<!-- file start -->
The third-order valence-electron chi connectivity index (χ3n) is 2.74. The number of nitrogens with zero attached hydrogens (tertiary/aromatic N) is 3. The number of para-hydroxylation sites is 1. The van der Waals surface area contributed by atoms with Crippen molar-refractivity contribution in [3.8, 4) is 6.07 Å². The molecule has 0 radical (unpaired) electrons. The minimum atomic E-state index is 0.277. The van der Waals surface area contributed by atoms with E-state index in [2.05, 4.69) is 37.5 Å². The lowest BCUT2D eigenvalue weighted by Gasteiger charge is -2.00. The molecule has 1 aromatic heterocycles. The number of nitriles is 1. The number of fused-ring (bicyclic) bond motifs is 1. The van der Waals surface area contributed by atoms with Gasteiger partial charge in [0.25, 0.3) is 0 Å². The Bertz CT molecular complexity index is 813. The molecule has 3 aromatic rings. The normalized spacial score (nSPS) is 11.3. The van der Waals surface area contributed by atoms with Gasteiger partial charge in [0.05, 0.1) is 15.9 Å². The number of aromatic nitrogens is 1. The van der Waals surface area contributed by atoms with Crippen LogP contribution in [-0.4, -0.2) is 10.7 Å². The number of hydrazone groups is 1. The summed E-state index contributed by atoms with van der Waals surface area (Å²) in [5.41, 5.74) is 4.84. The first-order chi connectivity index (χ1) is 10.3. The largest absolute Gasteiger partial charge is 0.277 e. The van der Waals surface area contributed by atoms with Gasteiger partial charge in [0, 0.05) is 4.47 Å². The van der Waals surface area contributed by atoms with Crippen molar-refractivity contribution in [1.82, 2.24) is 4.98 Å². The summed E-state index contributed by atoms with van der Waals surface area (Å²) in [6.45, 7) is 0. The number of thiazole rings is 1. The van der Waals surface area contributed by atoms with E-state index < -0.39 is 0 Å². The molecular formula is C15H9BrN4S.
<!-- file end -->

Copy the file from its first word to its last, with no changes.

The third-order valence-electron chi connectivity index (χ3n) is 2.74. The number of nitrogens with zero attached hydrogens (tertiary/aromatic N) is 3. The number of para-hydroxylation sites is 1. The van der Waals surface area contributed by atoms with Crippen molar-refractivity contribution in [3.8, 4) is 6.07 Å². The molecule has 0 radical (unpaired) electrons. The minimum atomic E-state index is 0.277. The van der Waals surface area contributed by atoms with E-state index in [2.05, 4.69) is 37.5 Å². The lowest BCUT2D eigenvalue weighted by Gasteiger charge is -2.00. The molecule has 1 aromatic heterocycles. The number of nitriles is 1. The number of fused-ring (bicyclic) bond motifs is 1. The van der Waals surface area contributed by atoms with Gasteiger partial charge in [0.25, 0.3) is 0 Å². The Bertz CT molecular complexity index is 813. The molecule has 3 aromatic rings. The normalized spacial score (nSPS) is 11.3. The van der Waals surface area contributed by atoms with Gasteiger partial charge in [0.05, 0.1) is 15.9 Å². The number of aromatic nitrogens is 1. The van der Waals surface area contributed by atoms with Crippen LogP contribution in [-0.4, -0.2) is 10.7 Å². The number of hydrazone groups is 1. The summed E-state index contributed by atoms with van der Waals surface area (Å²) in [5.41, 5.74) is 4.84. The first-order chi connectivity index (χ1) is 10.3. The largest absolute Gasteiger partial charge is 0.277 e. The van der Waals surface area contributed by atoms with Gasteiger partial charge in [0, 0.05) is 4.47 Å². The van der Waals surface area contributed by atoms with Crippen molar-refractivity contribution in [1.82, 2.24) is 4.98 Å². The summed E-state index contributed by atoms with van der Waals surface area (Å²) in [6.45, 7) is 0. The number of thiazole rings is 1. The van der Waals surface area contributed by atoms with E-state index < -0.39 is 0 Å². The molecular formula is C15H9BrN4S.